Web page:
Who Sees Us?

Tawny Hackberry butterfly photographed by Jeff Zablow at Raccoon Creek State Park, PA

We got to thinking? wingedbeauty.com has been posting butterflies and their tales for 6 years now. Who’s come to visit? We checked, and, well it’s something to consider. Visits are registered as ‘views.’ We sought the answer.

We’ve been visited by people from 133 countries. I liked that, for it meant that Virginia C Linch’s Briar Patch Butterflies and Blooms Habitat has come to the attention of folks in every corner of the world.  Eatonton, Georgia, brought to the attention of folks in Syria, Mongolia and Chile.

Me? It’s fascinating to find where we’ve enjoyed heavy web traffic (the USA of course, with more than 360,000,000 people) and unexpectedly light traffic (Peoples Republic of China, with 1,6000,000,000 people who have registered only 55 views).

Make of this what you will: Canada – 1,679 views    Israel – 1,305 views     United Kingdom – 938 views     Brazil – 557 views     India – 445 views     The Netherlands – 382 views     Australia – 283 views     Switzerland – 270 views

Germany – 247 views     France – 218 views     Japan – 72 views     Sri Lanka – 69 views     Mexico     – 65 views     Saudi Arabia – 54 views     Viet Nam – 23 views     Slovenia – 16 views     Iraq – 8 views     Estonia – 7 views

Panama – 5 views     Tonga – 4 views     Puerto Rico – 2 views     Kazakhstan – 1 view     Guatemala – 1 view     Uzbekistan -1 view     Iran – 1 view     Bosnia & Herzegovina – 1 view &  Bhutan – 1 view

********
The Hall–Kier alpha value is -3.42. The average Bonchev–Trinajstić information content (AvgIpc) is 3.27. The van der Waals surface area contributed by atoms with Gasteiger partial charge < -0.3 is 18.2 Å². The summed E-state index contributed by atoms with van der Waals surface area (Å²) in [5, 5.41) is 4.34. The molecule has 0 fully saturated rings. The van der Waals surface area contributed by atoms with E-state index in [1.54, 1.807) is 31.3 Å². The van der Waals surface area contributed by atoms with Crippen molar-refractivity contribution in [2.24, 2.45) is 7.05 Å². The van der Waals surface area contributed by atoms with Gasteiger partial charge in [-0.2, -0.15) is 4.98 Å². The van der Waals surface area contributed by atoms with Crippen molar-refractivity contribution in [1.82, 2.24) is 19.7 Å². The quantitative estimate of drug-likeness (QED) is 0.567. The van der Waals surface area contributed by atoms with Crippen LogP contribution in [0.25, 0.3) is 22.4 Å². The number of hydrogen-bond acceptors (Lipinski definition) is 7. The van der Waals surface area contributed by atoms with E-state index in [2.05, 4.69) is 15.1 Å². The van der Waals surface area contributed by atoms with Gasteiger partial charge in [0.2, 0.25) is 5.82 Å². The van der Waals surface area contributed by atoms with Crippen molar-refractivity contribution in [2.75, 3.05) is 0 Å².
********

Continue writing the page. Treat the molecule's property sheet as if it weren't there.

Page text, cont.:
This image shared here is one of my all times favorites. Prints of it hang in the homes of friends whom I admire. Why is it a favorite of Jeff’s? It’s stark beauty, regal pose and to me, improbable wing dimensions continue to mesmerize me, honest. That it has been seen by many, and that it may well have pleased and teased many, is the ballast that helps me sail on.

Jeff

Two Joys!

Tawny Hackberry butterfly photographed by Jeff Zablow at Raccoon Creek State Park, PA

Please allow me to share 2 Joys! with you.

The Joy of these wonderful Holidays with their anticipation of the new, only to be imagined, year 2015 and the Joy I always sense when I see this, one of my most favorite images.

Image of? A Tawny Hackberry butterfly, toasting its wings in the earliest morning sun, at Raccoon Creek State Park in beautiful southwest Pennsylvania, USA.

Merry Christmas, Happy Chanukah and a Happy New Year.

Jeff

Yes to Both Questions . . .

Tawny Hackberry butterfly photographed by Jeff Zablow at Raccoon Creek State Park, PA
We see fewer and fewer Tawny Emperor butterflies at Raccoon Creek State Park. A recent email from someone who monitors the insects of Pennsylvlania included the Tawny amongst the rare and uncommon butterflies. I hope this is not the future for this brown masterpiece. Most encouraging is the abundance of its hostplant, Hackberries, tree and bushes.

I’ve shared this image with many groups of adults and children. Question #1 usually is, “Is this a moth?” No, it is a butterfly. Prominent head, relatively slender body and antennae (the plural) consisting of a pair of long stems with a club at its end.